Mold in the Bathroom

My co-op bathroom is windowless and has no vents, and the shower ceiling is constantly growing mold, even though we leave the door open after showers to let the steam out. We’ve tried everything from bleaching the ceiling several times, to using specialty products like KILZ. The mold always comes back. I think the ceiling is cement, and it may not be possible to install ventilation. Is there another solution? — Nadia Rensor, Mt. Kisco

Mold spores are always present in the atmosphere, and all they need to thrive is a high moisture level and a welcoming surface. So your mold problem won’t be solved until you solve the damp problem, even if you clean your shower ceiling until you turn blue (which, if you’re inhaling chlorine bleach fumes in an unvented room, won’t take long).

Ventilation to the outside is the real remedy. But Eric Messer, the president of Sunrise Building & Remodeling in Briarcliff Manor (, says installing a vent through concrete is “an adventure, at best. It’s hard to do. Concrete has steel rebar in it, and then it’s a question of structural integrity.” Adding a vent in an exterior wall can be an expensive proposition, too, he says. Current Westchester building codes require either a window or a vent in a bathroom, so if your coop is relatively new, the board may be responsible for solving the problem, especially since mold is a health hazard.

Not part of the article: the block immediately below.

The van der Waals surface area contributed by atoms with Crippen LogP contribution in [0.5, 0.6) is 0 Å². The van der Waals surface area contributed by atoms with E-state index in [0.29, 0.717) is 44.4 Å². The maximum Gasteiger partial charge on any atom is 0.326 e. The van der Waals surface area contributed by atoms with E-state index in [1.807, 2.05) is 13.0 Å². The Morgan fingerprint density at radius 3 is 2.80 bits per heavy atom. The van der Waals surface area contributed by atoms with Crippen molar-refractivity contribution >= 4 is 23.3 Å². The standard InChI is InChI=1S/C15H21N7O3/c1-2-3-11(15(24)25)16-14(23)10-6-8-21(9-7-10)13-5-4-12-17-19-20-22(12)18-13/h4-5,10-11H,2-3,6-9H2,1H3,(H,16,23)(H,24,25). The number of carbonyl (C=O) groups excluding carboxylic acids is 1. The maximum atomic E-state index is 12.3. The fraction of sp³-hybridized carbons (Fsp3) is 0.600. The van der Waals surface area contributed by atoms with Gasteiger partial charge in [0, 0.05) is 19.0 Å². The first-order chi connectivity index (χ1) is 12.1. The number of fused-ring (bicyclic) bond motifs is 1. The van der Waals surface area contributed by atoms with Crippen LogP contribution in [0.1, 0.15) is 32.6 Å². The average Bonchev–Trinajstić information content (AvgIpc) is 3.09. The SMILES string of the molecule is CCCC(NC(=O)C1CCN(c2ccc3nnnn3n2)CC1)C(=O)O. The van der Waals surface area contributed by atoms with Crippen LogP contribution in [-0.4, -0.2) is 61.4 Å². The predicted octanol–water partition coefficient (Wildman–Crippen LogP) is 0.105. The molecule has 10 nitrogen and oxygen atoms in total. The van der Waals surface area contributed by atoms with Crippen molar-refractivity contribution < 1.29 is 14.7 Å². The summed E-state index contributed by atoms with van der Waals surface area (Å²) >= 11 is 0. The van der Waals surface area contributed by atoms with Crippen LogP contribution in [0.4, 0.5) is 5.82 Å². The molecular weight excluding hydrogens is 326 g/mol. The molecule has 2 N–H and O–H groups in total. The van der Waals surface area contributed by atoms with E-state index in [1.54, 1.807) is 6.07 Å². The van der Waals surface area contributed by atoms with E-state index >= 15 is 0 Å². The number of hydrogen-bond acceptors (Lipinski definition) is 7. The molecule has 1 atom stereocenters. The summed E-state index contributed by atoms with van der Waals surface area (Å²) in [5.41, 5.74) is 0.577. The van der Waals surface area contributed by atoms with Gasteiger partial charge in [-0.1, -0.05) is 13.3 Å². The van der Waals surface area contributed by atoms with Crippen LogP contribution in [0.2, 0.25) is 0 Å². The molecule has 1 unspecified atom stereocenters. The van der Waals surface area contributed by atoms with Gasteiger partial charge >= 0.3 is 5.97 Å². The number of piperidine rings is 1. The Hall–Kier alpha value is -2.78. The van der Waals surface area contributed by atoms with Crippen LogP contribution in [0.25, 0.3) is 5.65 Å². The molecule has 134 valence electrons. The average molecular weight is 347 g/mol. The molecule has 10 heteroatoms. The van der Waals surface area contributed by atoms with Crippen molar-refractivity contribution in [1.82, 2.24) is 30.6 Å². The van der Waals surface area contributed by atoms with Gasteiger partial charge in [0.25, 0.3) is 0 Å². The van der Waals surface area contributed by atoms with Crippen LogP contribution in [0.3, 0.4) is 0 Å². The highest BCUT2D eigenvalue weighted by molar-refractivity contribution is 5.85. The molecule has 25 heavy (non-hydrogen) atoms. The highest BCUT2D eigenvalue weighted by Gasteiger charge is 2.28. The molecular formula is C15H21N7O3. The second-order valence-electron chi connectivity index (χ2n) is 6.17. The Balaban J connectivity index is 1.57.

If that won’t fly, or if you’re in an older building that predates the code, the simplest option, says Messer, is to ventilate the bathroom to the rest of the apartment. “Get a small, wall-mounted fan to move air out of the bathroom after you shower. Install it on a timer, so it can run for a while if you go out. Even a small, 6-inch, plug-in fan that you leave on with the door open would help.”

Messer wonders if the fact that the mold grows only on the shower ceiling means you have a shower door with a transom above it. “Even if they leave the shower door open, the humidity hanging in the ceiling never dries out,” he says. “An operable transom that opens would allow the moisture to dry.”

A small dehumidifier would help, too. There are dozens of models, mostly inexpensive. Look for one that’s quiet and suited to the size of your bathroom. 

Other simple steps:

1. Take short showers to keep condensation to a minimum.

2. Use a squeegee to remove the moisture from the shower walls and ceiling after showering. Hang up your towels and bathmat so they dry faster. 

3. When your shower ceiling is completely dry and free of mold, paint it with a stain-killing primer and a mildew-resistant, anti-microbial paint. Sherwin-Williams, Benjamin Moore and Pratt & Lambert all offer versions. In general, latex paints are less hospitable to mold than alkyds, which act as food.

4. If you see mold growing again, skip the corrosive bleach and zap it using full strength white vinegar, or a solution of 1 cup of borax in a gallon of water. Both can be sprayed on and left to dry, which kills any spores lurking in crevices, and neither emit toxic fumes  (although the vinegar smells a little ... vinegary at first). Tea-tree oil is also an effective natural fungicide. Use about a teaspoon per cup of water, spray and leave it on. It has strong smell, but it fades.

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